# What is **Arbitrage Pricing Theory**?

In finance,

The theory was proposed by the economist Stephen Ross in 1976.

**arbitrage pricing theory**(**APT**) is a general theory of asset pricing that holds that the expected return of a financial asset can be modeled as a linear function of various macro-economic factors or theoretical market indices, where sensitivity to changes in each factor is represented by a factor-specific beta coefficient. The model-derived rate of return will then be used to price the asset correctlyâ€”the asset price should equal the expected end of period price discounted at the rate implied by the model. If the price diverges, arbitrage should bring it back into line.The theory was proposed by the economist Stephen Ross in 1976.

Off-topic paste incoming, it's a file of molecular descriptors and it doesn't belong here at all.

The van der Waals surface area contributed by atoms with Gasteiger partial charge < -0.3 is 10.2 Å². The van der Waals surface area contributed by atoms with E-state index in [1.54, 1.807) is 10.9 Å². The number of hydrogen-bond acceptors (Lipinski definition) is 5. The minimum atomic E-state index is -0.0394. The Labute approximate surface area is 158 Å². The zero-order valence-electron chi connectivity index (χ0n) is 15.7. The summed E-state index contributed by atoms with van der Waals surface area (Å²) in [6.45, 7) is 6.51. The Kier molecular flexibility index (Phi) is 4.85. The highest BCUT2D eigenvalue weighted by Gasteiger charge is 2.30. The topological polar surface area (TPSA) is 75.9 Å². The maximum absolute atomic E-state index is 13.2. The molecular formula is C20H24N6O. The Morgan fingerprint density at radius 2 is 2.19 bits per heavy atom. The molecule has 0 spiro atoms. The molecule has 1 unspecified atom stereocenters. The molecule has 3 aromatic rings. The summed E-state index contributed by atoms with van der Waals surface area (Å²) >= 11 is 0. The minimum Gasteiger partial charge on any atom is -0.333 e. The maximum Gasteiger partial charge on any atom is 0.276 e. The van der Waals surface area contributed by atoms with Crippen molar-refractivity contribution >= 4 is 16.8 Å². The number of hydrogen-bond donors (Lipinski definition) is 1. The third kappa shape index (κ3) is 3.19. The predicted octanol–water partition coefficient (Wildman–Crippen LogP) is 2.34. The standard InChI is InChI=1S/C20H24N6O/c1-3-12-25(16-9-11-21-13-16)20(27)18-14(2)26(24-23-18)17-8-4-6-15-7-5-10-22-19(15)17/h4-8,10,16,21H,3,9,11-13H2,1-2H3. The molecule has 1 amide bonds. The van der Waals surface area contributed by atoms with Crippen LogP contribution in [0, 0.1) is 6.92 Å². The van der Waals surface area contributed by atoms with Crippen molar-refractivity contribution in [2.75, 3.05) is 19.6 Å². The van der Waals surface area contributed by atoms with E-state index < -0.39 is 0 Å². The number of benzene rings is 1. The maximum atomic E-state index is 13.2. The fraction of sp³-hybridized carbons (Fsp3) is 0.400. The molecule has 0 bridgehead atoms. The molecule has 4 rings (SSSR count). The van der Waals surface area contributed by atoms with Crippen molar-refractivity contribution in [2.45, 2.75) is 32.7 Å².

-- Wikipedia

A financial theory posited as a testable, and more flexible, alternative to the CAPITAL ASSET PRICING MODEL (CAPM), based on the concept that multiple linear RISK factors influence the return of a security, and the factors can be estimated through principal components/factor analysis. By understanding the risk and return contribution of each factor, an optimal portfolio can be created. APT, like CAPM, makes use of BETA as a measure of risk. The singlefactor APT return is given by: where E(rj) is the expected return of security j, E(rf) is the expected RISKFREE RATE, 1 is the slope of risk factor 1, and 1 is the beta related to risk factor 1 and security j. The equation can be expanded to multifactor form, with z risk factors: Additional references: Roll (1977), Roll and Ross (1980), Ross (1976).

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